1979’s Hammer’s Slammers was the first collection of David Drake’s long-running Hammer’s Slammers stories. The Slammers are a mercenary company formed by Alois Hammer.
Introduction: Mercenaries and Military Virtue • essay by Jerry Pournelle
In this essay, Pournelle uses the term “military science fiction.” This could be confusing, because what we mean when we use that term now is not quite what Pournelle meant then. (At least in my opinion; argue this out in comments.)
It is also notable that Pournelle (who was once a card-carrying Communist) praises the Soviet Union. Pournelle is upset because other Americans don’t love soldiers as much as he does; he is convinced that wealthy republics are inherently doomed.
But Loyal to His Own • (1975) • novelette
Alois Hammer recruited a crack unit of mercenaries by promising them citizenship and residence on Friesland, one of the galaxy’s few wealthy worlds. Friesland was happy to back Hammer’s pledge … but now that they no longer need the mercs, will they honour the bargain?
The Frieslanders are for the most part terrible soldiers. If they were any good, they would not have needed the Slammers.
The representatives from Friesland seem to have poor diplomatic and people skills. For example, Secretary Tromp makes the grave error of explaining to Hammer that the Frieslanders are planning to massacre the company now that they are surplus to needs. This is not only a profound affront to Hammer’s professionalism, it also raises the possibility that further betrayals may be in the offing.
Ironically, Tromp’s fear that the Slammers will destabilize the galactic (or at least Frieslandian) order proves to be entirely correct …but it was his ham-handed attempt to avert that very outcome that made it happen.
Unusually for the 1970s, the Slammers featured a recurring gay character, a homicidal sociopath named Joachim Steuben. He’s a problematic character, but not because he’s gay.
Supertanks • essay
Drake wrote essays just for this collection, explaining various details of the setting. Lots of disco-era authors loved them their hovercraft, but the basis of the appeal has always been unclear to me. They’re loud, not particularly fuel efficient (not that that matters in a universe of 400 kg fusion generators), and my impression is they are difficult to steer or brake. Drake does his best to make a case for hovertanks, but I am not convinced.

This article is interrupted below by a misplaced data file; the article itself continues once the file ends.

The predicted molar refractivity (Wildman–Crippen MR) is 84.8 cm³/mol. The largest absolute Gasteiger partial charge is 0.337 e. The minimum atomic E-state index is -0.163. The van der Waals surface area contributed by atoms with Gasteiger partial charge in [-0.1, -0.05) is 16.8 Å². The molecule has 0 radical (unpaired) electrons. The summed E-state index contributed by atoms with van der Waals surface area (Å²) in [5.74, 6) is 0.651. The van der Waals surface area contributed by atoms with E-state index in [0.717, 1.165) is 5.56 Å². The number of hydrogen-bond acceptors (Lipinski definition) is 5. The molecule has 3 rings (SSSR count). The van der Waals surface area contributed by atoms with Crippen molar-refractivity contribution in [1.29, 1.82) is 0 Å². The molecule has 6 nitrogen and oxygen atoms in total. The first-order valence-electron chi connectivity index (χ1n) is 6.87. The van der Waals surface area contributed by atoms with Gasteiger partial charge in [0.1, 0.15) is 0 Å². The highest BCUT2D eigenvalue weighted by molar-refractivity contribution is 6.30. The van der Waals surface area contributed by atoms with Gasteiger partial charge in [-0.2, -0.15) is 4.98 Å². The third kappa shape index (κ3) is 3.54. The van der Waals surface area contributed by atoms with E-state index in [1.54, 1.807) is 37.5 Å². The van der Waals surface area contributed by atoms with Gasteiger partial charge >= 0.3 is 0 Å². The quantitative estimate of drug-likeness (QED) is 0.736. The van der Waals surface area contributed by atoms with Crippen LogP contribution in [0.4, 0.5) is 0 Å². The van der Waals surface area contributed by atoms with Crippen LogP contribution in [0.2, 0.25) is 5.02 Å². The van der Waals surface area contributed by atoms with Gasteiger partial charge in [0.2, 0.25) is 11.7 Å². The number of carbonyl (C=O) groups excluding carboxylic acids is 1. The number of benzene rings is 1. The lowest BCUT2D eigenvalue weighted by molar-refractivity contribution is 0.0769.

(I know I am not consistent; I know that FTL is also nonsensical, but I am willing to accept that if it’s needed for a story.)
The Butcher’s Bill • (1974) • novelette
Civilians on the planet Thrush hire the Slammers to protect them from their fanatical co-religionists. The employers did not sufficiently consider the implications of certain clauses in their contract with the Slammers. They should have.
I remember a reviewer going ballistic over the Hammer’s Slammers stories in the 1970s. I think it might have been this tale of excessive diligence that upset the reviewer. Unless it was the revelation that Hammer gases civilian populations in But Loyal to His Own. Anyway, story not recommended for archaeologists.
The Church of the Lord’s Universe • essay
It’s clear that other religions still exist, but the one that dominates the region of the galaxy in which these stories are set is a syncretist Protestant cult.
Under the Hammer • (1974) • short story
New recruit Rob Jenne gets a pointed lesson in the realities of warfare in his first foray into the field.
Drake is very keen on foreshadowing, so when a veteran Slammer talks about the implications of the Slammers’ ongoing recruitment efforts, it is likely to prove significant later on.
This would be the story in which we learn that the Slammers buy coffles of surgically altered, conditioned aliens to use as sex slaves.
Powerguns • essay
An essay on the Slammers’ answer to Doc Smith’s DeLameters.
Cultural Conflict • (1979) • short story